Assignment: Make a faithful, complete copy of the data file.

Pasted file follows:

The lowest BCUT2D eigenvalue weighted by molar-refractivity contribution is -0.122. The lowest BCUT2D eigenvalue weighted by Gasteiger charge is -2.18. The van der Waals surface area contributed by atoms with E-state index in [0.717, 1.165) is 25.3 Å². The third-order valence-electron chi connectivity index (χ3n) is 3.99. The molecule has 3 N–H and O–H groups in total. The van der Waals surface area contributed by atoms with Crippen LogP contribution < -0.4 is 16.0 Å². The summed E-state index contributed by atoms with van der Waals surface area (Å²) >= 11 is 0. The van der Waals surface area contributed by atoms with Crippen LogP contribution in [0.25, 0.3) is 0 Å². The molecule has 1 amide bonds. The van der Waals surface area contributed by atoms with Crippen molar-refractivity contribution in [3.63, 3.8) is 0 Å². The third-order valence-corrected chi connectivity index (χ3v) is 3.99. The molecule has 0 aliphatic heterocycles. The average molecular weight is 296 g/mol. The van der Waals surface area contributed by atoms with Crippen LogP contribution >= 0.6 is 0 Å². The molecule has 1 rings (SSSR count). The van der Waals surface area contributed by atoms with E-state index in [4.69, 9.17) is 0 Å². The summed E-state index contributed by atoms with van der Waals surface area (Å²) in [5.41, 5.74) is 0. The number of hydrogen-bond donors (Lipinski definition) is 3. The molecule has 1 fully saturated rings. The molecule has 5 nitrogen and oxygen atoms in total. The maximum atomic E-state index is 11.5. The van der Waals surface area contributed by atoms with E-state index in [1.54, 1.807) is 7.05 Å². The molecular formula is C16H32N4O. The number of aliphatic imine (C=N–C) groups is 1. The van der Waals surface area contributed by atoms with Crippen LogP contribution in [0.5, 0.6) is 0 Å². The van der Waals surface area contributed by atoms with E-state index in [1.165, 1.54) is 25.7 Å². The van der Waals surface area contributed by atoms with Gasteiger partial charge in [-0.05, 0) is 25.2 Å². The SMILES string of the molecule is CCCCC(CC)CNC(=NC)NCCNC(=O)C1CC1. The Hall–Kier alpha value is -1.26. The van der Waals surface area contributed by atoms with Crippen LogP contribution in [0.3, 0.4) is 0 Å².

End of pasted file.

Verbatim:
The lowest BCUT2D eigenvalue weighted by molar-refractivity contribution is -0.122. The lowest BCUT2D eigenvalue weighted by Gasteiger charge is -2.18. The van der Waals surface area contributed by atoms with E-state index in [0.717, 1.165) is 25.3 Å². The third-order valence-electron chi connectivity index (χ3n) is 3.99. The molecule has 3 N–H and O–H groups in total. The van der Waals surface area contributed by atoms with Crippen LogP contribution < -0.4 is 16.0 Å². The summed E-state index contributed by atoms with van der Waals surface area (Å²) >= 11 is 0. The van der Waals surface area contributed by atoms with Crippen LogP contribution in [0.25, 0.3) is 0 Å². The molecule has 1 amide bonds. The van der Waals surface area contributed by atoms with Crippen molar-refractivity contribution in [3.63, 3.8) is 0 Å². The third-order valence-corrected chi connectivity index (χ3v) is 3.99. The molecule has 0 aliphatic heterocycles. The average molecular weight is 296 g/mol. The van der Waals surface area contributed by atoms with Crippen LogP contribution >= 0.6 is 0 Å². The molecule has 1 rings (SSSR count). The van der Waals surface area contributed by atoms with E-state index in [4.69, 9.17) is 0 Å². The summed E-state index contributed by atoms with van der Waals surface area (Å²) in [5.41, 5.74) is 0. The number of hydrogen-bond donors (Lipinski definition) is 3. The molecule has 1 fully saturated rings. The molecule has 5 nitrogen and oxygen atoms in total. The maximum atomic E-state index is 11.5. The van der Waals surface area contributed by atoms with E-state index in [1.54, 1.807) is 7.05 Å². The molecular formula is C16H32N4O. The number of aliphatic imine (C=N–C) groups is 1. The van der Waals surface area contributed by atoms with Crippen LogP contribution in [0.5, 0.6) is 0 Å². The van der Waals surface area contributed by atoms with E-state index in [1.165, 1.54) is 25.7 Å². The van der Waals surface area contributed by atoms with Gasteiger partial charge in [-0.05, 0) is 25.2 Å². The SMILES string of the molecule is CCCCC(CC)CNC(=NC)NCCNC(=O)C1CC1. The Hall–Kier alpha value is -1.26. The van der Waals surface area contributed by atoms with Crippen LogP contribution in [0.3, 0.4) is 0 Å².